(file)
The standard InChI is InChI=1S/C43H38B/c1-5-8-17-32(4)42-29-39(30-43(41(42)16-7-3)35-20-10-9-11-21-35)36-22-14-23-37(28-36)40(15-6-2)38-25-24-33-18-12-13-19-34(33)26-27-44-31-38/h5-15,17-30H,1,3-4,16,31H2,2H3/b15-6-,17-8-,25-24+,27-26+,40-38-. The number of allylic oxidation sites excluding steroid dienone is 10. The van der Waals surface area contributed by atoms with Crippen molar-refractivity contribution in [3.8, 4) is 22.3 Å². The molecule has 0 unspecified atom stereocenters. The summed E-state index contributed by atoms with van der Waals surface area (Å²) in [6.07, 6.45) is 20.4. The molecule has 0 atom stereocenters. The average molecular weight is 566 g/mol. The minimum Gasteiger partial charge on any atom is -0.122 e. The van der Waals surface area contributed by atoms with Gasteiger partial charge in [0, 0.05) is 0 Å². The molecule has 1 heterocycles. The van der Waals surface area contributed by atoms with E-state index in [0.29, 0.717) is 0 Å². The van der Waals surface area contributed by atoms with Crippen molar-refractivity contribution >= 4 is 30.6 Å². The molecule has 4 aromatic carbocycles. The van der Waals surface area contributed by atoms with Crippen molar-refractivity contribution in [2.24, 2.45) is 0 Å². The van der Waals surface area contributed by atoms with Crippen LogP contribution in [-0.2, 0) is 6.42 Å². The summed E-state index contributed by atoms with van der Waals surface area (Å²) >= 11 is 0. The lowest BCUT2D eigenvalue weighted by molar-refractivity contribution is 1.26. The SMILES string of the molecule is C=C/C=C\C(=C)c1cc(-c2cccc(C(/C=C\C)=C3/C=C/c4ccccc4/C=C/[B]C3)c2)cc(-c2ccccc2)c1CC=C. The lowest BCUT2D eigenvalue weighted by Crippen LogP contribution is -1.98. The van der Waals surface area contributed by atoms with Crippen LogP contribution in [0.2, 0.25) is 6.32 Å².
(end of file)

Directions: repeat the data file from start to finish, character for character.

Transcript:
The standard InChI is InChI=1S/C43H38B/c1-5-8-17-32(4)42-29-39(30-43(41(42)16-7-3)35-20-10-9-11-21-35)36-22-14-23-37(28-36)40(15-6-2)38-25-24-33-18-12-13-19-34(33)26-27-44-31-38/h5-15,17-30H,1,3-4,16,31H2,2H3/b15-6-,17-8-,25-24+,27-26+,40-38-. The number of allylic oxidation sites excluding steroid dienone is 10. The van der Waals surface area contributed by atoms with Crippen molar-refractivity contribution in [3.8, 4) is 22.3 Å². The molecule has 0 unspecified atom stereocenters. The summed E-state index contributed by atoms with van der Waals surface area (Å²) in [6.07, 6.45) is 20.4. The molecule has 0 atom stereocenters. The average molecular weight is 566 g/mol. The minimum Gasteiger partial charge on any atom is -0.122 e. The van der Waals surface area contributed by atoms with Gasteiger partial charge in [0, 0.05) is 0 Å². The molecule has 1 heterocycles. The van der Waals surface area contributed by atoms with E-state index in [0.29, 0.717) is 0 Å². The van der Waals surface area contributed by atoms with Crippen molar-refractivity contribution >= 4 is 30.6 Å². The molecule has 4 aromatic carbocycles. The van der Waals surface area contributed by atoms with Crippen molar-refractivity contribution in [2.24, 2.45) is 0 Å². The van der Waals surface area contributed by atoms with Crippen LogP contribution in [-0.2, 0) is 6.42 Å². The summed E-state index contributed by atoms with van der Waals surface area (Å²) >= 11 is 0. The lowest BCUT2D eigenvalue weighted by molar-refractivity contribution is 1.26. The SMILES string of the molecule is C=C/C=C\C(=C)c1cc(-c2cccc(C(/C=C\C)=C3/C=C/c4ccccc4/C=C/[B]C3)c2)cc(-c2ccccc2)c1CC=C. The lowest BCUT2D eigenvalue weighted by Crippen LogP contribution is -1.98. The van der Waals surface area contributed by atoms with Crippen LogP contribution in [0.2, 0.25) is 6.32 Å².